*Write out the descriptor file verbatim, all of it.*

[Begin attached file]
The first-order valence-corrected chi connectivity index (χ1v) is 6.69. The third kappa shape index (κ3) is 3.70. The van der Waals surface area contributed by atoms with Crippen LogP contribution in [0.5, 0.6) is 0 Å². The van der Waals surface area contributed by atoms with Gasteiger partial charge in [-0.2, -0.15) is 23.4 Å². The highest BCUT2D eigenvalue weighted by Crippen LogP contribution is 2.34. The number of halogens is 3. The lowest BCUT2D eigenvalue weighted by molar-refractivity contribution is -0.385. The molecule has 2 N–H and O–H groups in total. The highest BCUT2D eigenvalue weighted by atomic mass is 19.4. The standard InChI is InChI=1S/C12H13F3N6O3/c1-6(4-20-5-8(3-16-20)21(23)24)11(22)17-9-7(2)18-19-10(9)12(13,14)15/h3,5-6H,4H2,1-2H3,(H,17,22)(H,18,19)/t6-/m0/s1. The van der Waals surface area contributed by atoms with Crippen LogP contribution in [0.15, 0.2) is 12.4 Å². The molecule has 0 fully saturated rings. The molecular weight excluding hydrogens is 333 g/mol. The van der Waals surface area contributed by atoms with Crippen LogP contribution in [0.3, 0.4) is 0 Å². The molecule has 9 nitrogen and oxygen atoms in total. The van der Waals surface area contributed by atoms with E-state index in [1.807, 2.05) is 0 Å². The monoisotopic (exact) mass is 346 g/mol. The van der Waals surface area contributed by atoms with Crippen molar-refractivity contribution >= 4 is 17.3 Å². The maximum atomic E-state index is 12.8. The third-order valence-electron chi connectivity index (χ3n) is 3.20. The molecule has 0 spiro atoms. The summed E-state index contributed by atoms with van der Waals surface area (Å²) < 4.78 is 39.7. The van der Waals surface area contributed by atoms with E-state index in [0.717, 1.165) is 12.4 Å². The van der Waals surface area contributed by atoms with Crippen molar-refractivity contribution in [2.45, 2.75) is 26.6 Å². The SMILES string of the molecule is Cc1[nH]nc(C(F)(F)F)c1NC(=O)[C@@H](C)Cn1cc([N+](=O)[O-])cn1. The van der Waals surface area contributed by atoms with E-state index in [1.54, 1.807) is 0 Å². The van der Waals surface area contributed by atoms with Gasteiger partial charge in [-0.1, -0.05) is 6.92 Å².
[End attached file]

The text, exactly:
The first-order valence-corrected chi connectivity index (χ1v) is 6.69. The third kappa shape index (κ3) is 3.70. The van der Waals surface area contributed by atoms with Crippen LogP contribution in [0.5, 0.6) is 0 Å². The van der Waals surface area contributed by atoms with Gasteiger partial charge in [-0.2, -0.15) is 23.4 Å². The highest BCUT2D eigenvalue weighted by Crippen LogP contribution is 2.34. The number of halogens is 3. The lowest BCUT2D eigenvalue weighted by molar-refractivity contribution is -0.385. The molecule has 2 N–H and O–H groups in total. The highest BCUT2D eigenvalue weighted by atomic mass is 19.4. The standard InChI is InChI=1S/C12H13F3N6O3/c1-6(4-20-5-8(3-16-20)21(23)24)11(22)17-9-7(2)18-19-10(9)12(13,14)15/h3,5-6H,4H2,1-2H3,(H,17,22)(H,18,19)/t6-/m0/s1. The van der Waals surface area contributed by atoms with Crippen LogP contribution in [0.15, 0.2) is 12.4 Å². The molecule has 0 fully saturated rings. The molecular weight excluding hydrogens is 333 g/mol. The van der Waals surface area contributed by atoms with Crippen LogP contribution in [0.3, 0.4) is 0 Å². The molecule has 9 nitrogen and oxygen atoms in total. The van der Waals surface area contributed by atoms with E-state index in [1.807, 2.05) is 0 Å². The monoisotopic (exact) mass is 346 g/mol. The van der Waals surface area contributed by atoms with Crippen molar-refractivity contribution >= 4 is 17.3 Å². The maximum atomic E-state index is 12.8. The third-order valence-electron chi connectivity index (χ3n) is 3.20. The molecule has 0 spiro atoms. The summed E-state index contributed by atoms with van der Waals surface area (Å²) < 4.78 is 39.7. The van der Waals surface area contributed by atoms with E-state index in [0.717, 1.165) is 12.4 Å². The van der Waals surface area contributed by atoms with Crippen molar-refractivity contribution in [2.45, 2.75) is 26.6 Å². The SMILES string of the molecule is Cc1[nH]nc(C(F)(F)F)c1NC(=O)[C@@H](C)Cn1cc([N+](=O)[O-])cn1. The van der Waals surface area contributed by atoms with E-state index in [1.54, 1.807) is 0 Å². The van der Waals surface area contributed by atoms with Gasteiger partial charge in [-0.1, -0.05) is 6.92 Å².